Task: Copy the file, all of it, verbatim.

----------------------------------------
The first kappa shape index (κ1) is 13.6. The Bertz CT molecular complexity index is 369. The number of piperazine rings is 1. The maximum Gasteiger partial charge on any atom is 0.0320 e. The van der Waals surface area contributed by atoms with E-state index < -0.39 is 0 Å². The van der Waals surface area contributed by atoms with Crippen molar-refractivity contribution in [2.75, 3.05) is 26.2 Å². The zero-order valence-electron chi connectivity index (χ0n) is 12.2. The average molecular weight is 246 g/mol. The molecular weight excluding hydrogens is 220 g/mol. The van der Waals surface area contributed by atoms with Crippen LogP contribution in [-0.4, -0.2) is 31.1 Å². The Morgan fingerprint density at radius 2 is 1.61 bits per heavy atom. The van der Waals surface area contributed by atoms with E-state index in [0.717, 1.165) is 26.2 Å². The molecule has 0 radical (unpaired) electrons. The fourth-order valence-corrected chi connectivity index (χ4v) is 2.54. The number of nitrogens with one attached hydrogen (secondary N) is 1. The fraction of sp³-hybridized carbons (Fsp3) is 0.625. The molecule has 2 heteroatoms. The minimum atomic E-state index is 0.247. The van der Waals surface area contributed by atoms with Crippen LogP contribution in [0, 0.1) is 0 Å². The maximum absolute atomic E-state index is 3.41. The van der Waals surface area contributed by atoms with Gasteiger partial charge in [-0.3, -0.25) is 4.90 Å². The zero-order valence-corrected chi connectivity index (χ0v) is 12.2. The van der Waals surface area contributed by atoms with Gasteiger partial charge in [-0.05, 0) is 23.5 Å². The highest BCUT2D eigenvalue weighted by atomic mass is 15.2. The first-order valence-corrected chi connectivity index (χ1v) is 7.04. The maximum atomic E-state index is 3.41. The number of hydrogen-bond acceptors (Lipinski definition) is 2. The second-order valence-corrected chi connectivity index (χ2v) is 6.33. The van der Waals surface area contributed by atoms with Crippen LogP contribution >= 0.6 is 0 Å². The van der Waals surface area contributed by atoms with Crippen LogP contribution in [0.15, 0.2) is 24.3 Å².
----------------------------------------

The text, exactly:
The first kappa shape index (κ1) is 13.6. The Bertz CT molecular complexity index is 369. The number of piperazine rings is 1. The maximum Gasteiger partial charge on any atom is 0.0320 e. The van der Waals surface area contributed by atoms with E-state index < -0.39 is 0 Å². The van der Waals surface area contributed by atoms with Crippen molar-refractivity contribution in [2.75, 3.05) is 26.2 Å². The zero-order valence-electron chi connectivity index (χ0n) is 12.2. The average molecular weight is 246 g/mol. The molecular weight excluding hydrogens is 220 g/mol. The van der Waals surface area contributed by atoms with Crippen LogP contribution in [-0.4, -0.2) is 31.1 Å². The Morgan fingerprint density at radius 2 is 1.61 bits per heavy atom. The van der Waals surface area contributed by atoms with E-state index in [0.717, 1.165) is 26.2 Å². The molecule has 0 radical (unpaired) electrons. The fourth-order valence-corrected chi connectivity index (χ4v) is 2.54. The number of nitrogens with one attached hydrogen (secondary N) is 1. The fraction of sp³-hybridized carbons (Fsp3) is 0.625. The molecule has 2 heteroatoms. The minimum atomic E-state index is 0.247. The van der Waals surface area contributed by atoms with Crippen LogP contribution in [0, 0.1) is 0 Å². The maximum absolute atomic E-state index is 3.41. The van der Waals surface area contributed by atoms with Gasteiger partial charge in [-0.3, -0.25) is 4.90 Å². The zero-order valence-corrected chi connectivity index (χ0v) is 12.2. The van der Waals surface area contributed by atoms with Gasteiger partial charge in [-0.05, 0) is 23.5 Å². The highest BCUT2D eigenvalue weighted by atomic mass is 15.2. The first-order valence-corrected chi connectivity index (χ1v) is 7.04. The maximum atomic E-state index is 3.41. The number of hydrogen-bond acceptors (Lipinski definition) is 2. The second-order valence-corrected chi connectivity index (χ2v) is 6.33. The van der Waals surface area contributed by atoms with Crippen LogP contribution >= 0.6 is 0 Å². The van der Waals surface area contributed by atoms with Crippen LogP contribution in [0.15, 0.2) is 24.3 Å².